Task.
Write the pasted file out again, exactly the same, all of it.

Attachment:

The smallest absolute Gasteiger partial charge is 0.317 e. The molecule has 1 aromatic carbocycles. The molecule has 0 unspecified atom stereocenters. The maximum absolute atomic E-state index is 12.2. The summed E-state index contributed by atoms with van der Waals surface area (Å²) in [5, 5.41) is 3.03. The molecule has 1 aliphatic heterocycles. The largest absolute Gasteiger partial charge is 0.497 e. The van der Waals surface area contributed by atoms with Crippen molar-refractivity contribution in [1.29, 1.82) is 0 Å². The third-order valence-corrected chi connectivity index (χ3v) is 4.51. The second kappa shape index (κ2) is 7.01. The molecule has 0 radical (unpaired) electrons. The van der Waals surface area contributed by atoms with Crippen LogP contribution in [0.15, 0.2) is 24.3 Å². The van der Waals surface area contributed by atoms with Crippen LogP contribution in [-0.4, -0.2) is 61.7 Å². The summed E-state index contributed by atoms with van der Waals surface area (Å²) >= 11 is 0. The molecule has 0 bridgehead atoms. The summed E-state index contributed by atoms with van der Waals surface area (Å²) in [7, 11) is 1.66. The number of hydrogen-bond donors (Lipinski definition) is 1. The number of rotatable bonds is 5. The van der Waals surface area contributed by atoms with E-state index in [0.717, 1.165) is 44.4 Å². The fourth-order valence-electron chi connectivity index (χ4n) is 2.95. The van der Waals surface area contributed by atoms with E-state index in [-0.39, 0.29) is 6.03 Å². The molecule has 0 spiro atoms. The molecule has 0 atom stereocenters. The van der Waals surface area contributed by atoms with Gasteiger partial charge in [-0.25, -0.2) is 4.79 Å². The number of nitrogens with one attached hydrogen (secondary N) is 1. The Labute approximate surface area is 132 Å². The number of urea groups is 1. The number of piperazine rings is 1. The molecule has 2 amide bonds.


The smallest absolute Gasteiger partial charge is 0.317 e. The molecule has 1 aromatic carbocycles. The molecule has 0 unspecified atom stereocenters. The maximum absolute atomic E-state index is 12.2. The summed E-state index contributed by atoms with van der Waals surface area (Å²) in [5, 5.41) is 3.03. The molecule has 1 aliphatic heterocycles. The largest absolute Gasteiger partial charge is 0.497 e. The van der Waals surface area contributed by atoms with Crippen molar-refractivity contribution in [1.29, 1.82) is 0 Å². The third-order valence-corrected chi connectivity index (χ3v) is 4.51. The second kappa shape index (κ2) is 7.01. The molecule has 0 radical (unpaired) electrons. The van der Waals surface area contributed by atoms with Crippen LogP contribution in [0.15, 0.2) is 24.3 Å². The van der Waals surface area contributed by atoms with Crippen LogP contribution in [-0.4, -0.2) is 61.7 Å². The summed E-state index contributed by atoms with van der Waals surface area (Å²) >= 11 is 0. The molecule has 0 bridgehead atoms. The summed E-state index contributed by atoms with van der Waals surface area (Å²) in [7, 11) is 1.66. The number of hydrogen-bond donors (Lipinski definition) is 1. The number of rotatable bonds is 5. The van der Waals surface area contributed by atoms with E-state index in [0.717, 1.165) is 44.4 Å². The fourth-order valence-electron chi connectivity index (χ4n) is 2.95. The van der Waals surface area contributed by atoms with E-state index in [-0.39, 0.29) is 6.03 Å². The molecule has 0 spiro atoms. The molecule has 0 atom stereocenters. The van der Waals surface area contributed by atoms with Gasteiger partial charge in [-0.25, -0.2) is 4.79 Å². The number of nitrogens with one attached hydrogen (secondary N) is 1. The Labute approximate surface area is 132 Å². The number of urea groups is 1. The number of piperazine rings is 1. The molecule has 2 amide bonds.